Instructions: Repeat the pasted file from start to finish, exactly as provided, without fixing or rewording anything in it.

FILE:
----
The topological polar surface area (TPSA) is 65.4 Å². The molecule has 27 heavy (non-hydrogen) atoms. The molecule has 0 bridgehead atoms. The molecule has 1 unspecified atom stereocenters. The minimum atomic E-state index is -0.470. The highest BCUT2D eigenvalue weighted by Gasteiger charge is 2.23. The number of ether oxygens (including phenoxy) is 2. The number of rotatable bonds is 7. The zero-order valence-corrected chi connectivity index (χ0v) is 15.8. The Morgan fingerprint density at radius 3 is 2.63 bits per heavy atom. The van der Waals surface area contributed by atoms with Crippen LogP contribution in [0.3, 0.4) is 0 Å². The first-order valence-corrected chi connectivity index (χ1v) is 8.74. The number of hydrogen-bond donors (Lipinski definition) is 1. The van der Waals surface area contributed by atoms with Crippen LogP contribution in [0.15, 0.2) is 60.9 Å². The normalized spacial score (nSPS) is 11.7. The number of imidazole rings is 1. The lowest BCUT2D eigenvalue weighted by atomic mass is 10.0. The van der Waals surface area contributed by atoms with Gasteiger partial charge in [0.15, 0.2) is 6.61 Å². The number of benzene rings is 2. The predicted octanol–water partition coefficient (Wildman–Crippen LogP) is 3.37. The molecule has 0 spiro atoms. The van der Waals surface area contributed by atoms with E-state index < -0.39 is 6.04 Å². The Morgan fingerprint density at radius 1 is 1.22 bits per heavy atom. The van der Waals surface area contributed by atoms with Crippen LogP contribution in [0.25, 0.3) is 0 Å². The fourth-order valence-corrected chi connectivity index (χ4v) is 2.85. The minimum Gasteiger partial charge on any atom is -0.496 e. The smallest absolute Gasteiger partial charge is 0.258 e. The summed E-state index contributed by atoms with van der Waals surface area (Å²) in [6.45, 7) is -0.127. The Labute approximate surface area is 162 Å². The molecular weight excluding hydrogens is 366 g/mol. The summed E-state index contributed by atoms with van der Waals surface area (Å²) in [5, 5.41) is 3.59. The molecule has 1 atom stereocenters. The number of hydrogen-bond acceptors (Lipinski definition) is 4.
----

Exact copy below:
The topological polar surface area (TPSA) is 65.4 Å². The molecule has 27 heavy (non-hydrogen) atoms. The molecule has 0 bridgehead atoms. The molecule has 1 unspecified atom stereocenters. The minimum atomic E-state index is -0.470. The highest BCUT2D eigenvalue weighted by Gasteiger charge is 2.23. The number of ether oxygens (including phenoxy) is 2. The number of rotatable bonds is 7. The zero-order valence-corrected chi connectivity index (χ0v) is 15.8. The Morgan fingerprint density at radius 3 is 2.63 bits per heavy atom. The van der Waals surface area contributed by atoms with Crippen LogP contribution in [0.3, 0.4) is 0 Å². The first-order valence-corrected chi connectivity index (χ1v) is 8.74. The number of hydrogen-bond donors (Lipinski definition) is 1. The van der Waals surface area contributed by atoms with Crippen LogP contribution in [0.15, 0.2) is 60.9 Å². The normalized spacial score (nSPS) is 11.7. The number of imidazole rings is 1. The lowest BCUT2D eigenvalue weighted by atomic mass is 10.0. The van der Waals surface area contributed by atoms with Gasteiger partial charge in [0.15, 0.2) is 6.61 Å². The number of benzene rings is 2. The predicted octanol–water partition coefficient (Wildman–Crippen LogP) is 3.37. The molecule has 0 spiro atoms. The van der Waals surface area contributed by atoms with E-state index < -0.39 is 6.04 Å². The Morgan fingerprint density at radius 1 is 1.22 bits per heavy atom. The van der Waals surface area contributed by atoms with Crippen LogP contribution in [0.25, 0.3) is 0 Å². The fourth-order valence-corrected chi connectivity index (χ4v) is 2.85. The minimum Gasteiger partial charge on any atom is -0.496 e. The smallest absolute Gasteiger partial charge is 0.258 e. The summed E-state index contributed by atoms with van der Waals surface area (Å²) in [6.45, 7) is -0.127. The Labute approximate surface area is 162 Å². The molecular weight excluding hydrogens is 366 g/mol. The summed E-state index contributed by atoms with van der Waals surface area (Å²) in [5, 5.41) is 3.59. The molecule has 1 atom stereocenters. The number of hydrogen-bond acceptors (Lipinski definition) is 4.